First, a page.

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Albumin replacement in patients with severe sepsis or septic shock

Methodology Score: 3.5/5             
Usefulness Score: 2.5/5

Caironi P, Tognoni G, et al. the ALBIOS Study Investigators.
N Engl J Med. 2014 Mar 18.

This was an open-label RCT of 1,800 ICU patients with severe sepsis or septic shock, examining whether targeting a certain serum albumin level with albumin supplementation improved: mortality at 28 and 90 days, presence and degree of organ dysfunction, and length of stay in hospital and in ICU.  Giving albumin vs. saline did not improve any of these a priori outcomes.  JC attendees agreed that while the study was well-designed, it had a significant amount of crossover with no sensitivity analysis, and targeting a serum albumin concentration in the ED is not practical.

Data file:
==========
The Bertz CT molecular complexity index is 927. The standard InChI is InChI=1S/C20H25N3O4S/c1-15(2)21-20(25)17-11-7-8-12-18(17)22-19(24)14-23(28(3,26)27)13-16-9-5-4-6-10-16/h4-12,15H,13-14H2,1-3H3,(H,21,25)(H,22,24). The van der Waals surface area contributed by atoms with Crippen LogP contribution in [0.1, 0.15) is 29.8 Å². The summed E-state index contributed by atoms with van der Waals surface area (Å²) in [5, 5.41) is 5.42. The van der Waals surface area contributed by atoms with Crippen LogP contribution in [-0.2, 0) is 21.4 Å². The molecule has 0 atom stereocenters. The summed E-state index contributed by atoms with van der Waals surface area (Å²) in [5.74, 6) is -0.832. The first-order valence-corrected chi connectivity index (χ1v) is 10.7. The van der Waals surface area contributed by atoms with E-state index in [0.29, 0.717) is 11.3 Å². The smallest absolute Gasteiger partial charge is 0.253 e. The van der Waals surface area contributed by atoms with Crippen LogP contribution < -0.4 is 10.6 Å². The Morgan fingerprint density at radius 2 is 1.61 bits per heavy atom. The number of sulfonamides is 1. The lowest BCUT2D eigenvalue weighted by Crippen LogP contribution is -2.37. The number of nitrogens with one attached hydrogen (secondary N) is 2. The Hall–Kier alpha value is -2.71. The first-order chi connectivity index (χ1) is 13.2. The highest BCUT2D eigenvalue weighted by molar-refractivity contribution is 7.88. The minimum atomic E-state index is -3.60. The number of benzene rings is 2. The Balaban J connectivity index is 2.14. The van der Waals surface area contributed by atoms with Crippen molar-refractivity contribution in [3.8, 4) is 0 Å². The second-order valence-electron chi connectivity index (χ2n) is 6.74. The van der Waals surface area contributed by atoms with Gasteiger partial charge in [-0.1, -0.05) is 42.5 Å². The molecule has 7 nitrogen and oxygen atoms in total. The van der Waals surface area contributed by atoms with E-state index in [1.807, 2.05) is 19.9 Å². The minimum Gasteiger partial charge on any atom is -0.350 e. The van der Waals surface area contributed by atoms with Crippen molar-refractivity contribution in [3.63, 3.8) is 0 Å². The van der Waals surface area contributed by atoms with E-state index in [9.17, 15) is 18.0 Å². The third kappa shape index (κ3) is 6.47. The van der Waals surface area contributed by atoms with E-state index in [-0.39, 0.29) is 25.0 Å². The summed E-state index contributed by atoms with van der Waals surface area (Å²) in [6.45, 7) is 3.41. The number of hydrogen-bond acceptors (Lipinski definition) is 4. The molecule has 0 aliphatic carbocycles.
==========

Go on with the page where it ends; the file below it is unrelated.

By: Dr. Ashley Krywenky
(April 2014)

Epi lesson: Stratification of Randomization by Timing of Enrolment
Block randomization offers the benefit of ensuring overall balance of groups when you have multiple centers or clinically defined subgroups. Another approach is to randomize by the timing of enrolment when this could influence the outcome. In this study, the authors stratified their enrolment to account for early and later enrolments given that sepsis is a time sensitive condition. The sensitivity analysis for these strata reassure the reader that the overall observed effect was not influenced by timing of enrolment. 
By: Lisa Calder


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